Whether there's a data point on the Y-axis or not, the Y-intercept of the line doesn't change as the slope of the isochron line does (as shown in Figure 5).Therefore, the Y-intercept of the isochron line gives the initial global ratio of could be subtracted out of each sample, and it would then be possible to derive a simple age (by the equation introduced in the first section of this document) for each sample.
Note that the mere existence of these assumptions do not render the simpler dating methods entirely useless.In many cases, there are independent cues (such as geologic setting or the chemistry of the specimen) which can suggest that such assumptions are entirely reasonable.Unfortunately, one must wade through some hefty math in order to understand the procedures used to fit isochron lines to data.General comments on "dating assumptions" All radiometric dating methods require, in order to produce accurate ages, certain initial conditions and lack of contamination over time.(Rocks which include several different minerals are excellent for this.) Each group of measurements is plotted as a data point on a graph.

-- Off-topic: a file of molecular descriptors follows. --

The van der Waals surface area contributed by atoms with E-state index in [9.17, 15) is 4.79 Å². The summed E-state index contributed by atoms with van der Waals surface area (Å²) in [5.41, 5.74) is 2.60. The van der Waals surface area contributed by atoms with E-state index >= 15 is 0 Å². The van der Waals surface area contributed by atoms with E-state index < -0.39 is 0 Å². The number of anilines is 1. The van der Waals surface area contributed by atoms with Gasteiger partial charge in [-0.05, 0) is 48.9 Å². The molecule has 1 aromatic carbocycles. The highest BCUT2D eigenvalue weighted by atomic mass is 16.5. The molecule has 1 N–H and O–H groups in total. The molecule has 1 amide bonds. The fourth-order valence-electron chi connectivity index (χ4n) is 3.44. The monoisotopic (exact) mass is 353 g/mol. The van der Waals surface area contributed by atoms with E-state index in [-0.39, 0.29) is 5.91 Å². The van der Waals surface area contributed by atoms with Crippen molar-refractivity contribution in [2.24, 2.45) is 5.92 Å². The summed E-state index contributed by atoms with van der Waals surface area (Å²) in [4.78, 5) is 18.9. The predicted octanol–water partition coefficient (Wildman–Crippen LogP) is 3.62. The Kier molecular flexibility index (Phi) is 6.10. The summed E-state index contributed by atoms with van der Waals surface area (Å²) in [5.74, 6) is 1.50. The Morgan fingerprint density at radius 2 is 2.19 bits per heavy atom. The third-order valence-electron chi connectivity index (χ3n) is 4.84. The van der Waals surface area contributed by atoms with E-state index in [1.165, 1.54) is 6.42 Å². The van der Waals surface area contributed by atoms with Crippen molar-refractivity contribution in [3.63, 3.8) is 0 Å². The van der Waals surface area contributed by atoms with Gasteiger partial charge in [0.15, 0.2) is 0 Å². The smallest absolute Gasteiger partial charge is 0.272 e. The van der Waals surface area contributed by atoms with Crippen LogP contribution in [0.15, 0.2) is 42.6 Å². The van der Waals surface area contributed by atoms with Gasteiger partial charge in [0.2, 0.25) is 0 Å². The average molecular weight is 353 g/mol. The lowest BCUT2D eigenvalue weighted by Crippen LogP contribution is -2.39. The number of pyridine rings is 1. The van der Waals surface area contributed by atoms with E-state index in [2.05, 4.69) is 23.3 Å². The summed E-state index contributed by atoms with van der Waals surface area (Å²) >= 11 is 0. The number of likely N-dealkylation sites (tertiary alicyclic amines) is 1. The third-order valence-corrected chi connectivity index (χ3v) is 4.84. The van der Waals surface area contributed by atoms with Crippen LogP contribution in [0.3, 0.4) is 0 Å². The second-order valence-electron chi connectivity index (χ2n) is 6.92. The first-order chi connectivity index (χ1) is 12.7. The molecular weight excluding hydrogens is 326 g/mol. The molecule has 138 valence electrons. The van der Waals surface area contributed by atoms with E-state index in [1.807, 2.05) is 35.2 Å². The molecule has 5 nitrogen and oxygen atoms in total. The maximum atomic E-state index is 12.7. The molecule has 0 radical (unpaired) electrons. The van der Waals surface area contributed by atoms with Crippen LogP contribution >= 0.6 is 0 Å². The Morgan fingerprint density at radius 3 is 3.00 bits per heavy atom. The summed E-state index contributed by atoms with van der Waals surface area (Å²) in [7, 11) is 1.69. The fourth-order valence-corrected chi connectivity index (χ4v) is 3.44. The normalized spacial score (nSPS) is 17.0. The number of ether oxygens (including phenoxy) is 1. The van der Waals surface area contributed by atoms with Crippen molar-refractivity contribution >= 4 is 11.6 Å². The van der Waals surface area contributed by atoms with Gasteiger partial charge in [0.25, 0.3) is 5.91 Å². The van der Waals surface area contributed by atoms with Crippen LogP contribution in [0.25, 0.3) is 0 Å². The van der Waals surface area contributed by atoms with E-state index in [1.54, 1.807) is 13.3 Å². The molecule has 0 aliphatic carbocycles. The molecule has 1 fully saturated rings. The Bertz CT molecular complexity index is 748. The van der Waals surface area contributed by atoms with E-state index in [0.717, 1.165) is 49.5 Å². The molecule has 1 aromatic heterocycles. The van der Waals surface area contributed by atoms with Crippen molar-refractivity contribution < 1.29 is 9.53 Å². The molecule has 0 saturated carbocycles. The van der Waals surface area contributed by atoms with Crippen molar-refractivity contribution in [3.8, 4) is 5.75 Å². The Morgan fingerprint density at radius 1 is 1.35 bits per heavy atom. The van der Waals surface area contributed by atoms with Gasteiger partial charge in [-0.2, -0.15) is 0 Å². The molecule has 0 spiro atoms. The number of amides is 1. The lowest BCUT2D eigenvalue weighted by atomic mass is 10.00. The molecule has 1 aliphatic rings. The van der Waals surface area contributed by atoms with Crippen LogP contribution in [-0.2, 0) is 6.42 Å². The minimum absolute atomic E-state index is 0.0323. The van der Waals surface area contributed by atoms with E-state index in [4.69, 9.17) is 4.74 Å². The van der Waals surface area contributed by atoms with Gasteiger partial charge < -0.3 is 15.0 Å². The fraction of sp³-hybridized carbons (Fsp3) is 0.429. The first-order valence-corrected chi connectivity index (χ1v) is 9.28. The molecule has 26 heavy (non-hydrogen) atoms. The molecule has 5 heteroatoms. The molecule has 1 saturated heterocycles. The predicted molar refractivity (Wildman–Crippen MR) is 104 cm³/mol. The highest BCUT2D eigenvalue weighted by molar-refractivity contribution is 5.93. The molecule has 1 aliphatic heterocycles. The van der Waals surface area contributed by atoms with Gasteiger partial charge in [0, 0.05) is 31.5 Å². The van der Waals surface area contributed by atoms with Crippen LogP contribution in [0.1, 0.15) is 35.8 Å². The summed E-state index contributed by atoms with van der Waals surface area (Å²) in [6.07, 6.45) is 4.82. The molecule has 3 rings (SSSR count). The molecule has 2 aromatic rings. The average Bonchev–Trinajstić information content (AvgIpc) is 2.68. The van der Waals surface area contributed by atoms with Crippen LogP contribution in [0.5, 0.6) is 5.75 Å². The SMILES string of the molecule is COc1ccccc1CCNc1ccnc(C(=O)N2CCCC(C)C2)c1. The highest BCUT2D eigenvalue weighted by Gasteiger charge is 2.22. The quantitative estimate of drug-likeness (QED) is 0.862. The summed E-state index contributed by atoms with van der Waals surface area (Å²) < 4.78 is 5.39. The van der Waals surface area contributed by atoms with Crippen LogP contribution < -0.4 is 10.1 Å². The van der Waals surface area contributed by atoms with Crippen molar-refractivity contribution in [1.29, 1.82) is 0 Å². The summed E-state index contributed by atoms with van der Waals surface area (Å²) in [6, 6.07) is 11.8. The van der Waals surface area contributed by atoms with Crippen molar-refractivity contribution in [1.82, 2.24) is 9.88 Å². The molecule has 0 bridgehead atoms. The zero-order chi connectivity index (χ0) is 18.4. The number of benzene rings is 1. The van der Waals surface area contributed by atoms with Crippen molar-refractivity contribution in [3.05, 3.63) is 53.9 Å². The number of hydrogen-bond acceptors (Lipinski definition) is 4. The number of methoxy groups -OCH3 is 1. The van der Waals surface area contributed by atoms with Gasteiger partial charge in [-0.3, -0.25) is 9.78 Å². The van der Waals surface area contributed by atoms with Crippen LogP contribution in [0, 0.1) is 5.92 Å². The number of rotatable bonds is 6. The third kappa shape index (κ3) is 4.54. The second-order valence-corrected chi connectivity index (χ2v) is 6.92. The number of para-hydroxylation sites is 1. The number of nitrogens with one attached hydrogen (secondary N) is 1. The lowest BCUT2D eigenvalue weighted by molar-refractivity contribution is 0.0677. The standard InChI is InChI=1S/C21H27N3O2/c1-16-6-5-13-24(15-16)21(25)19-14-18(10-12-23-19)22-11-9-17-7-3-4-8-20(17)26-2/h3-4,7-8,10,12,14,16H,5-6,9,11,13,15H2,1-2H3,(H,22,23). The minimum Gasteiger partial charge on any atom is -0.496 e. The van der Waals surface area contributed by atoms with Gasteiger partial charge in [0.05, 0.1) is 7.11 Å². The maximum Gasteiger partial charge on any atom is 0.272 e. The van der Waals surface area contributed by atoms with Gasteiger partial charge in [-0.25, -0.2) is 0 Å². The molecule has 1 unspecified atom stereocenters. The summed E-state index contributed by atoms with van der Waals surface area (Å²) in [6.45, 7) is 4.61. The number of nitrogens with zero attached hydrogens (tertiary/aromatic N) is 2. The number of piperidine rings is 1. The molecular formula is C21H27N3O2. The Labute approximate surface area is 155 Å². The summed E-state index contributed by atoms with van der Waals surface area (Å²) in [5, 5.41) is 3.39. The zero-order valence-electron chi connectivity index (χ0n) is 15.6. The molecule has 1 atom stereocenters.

The X-axis of the graph is the ratio of in a closed system over time.
Now that the mechanics of plotting an isochron have been described, we will discuss the potential problems of the "simple" dating method with respect to isochron methods.
The amount of initial wouldn't change over time -- because it would have no parent atoms to produce daughter atoms.
Isochron methods avoid the problems which can potentially result from both of the above assumptions.
Isochron dating requires a fourth measurement to be taken, which is the amount of a different isotope of the same element as the daughter product of radioactive decay.
The better the fit of the data to the line, the lower the uncertainty.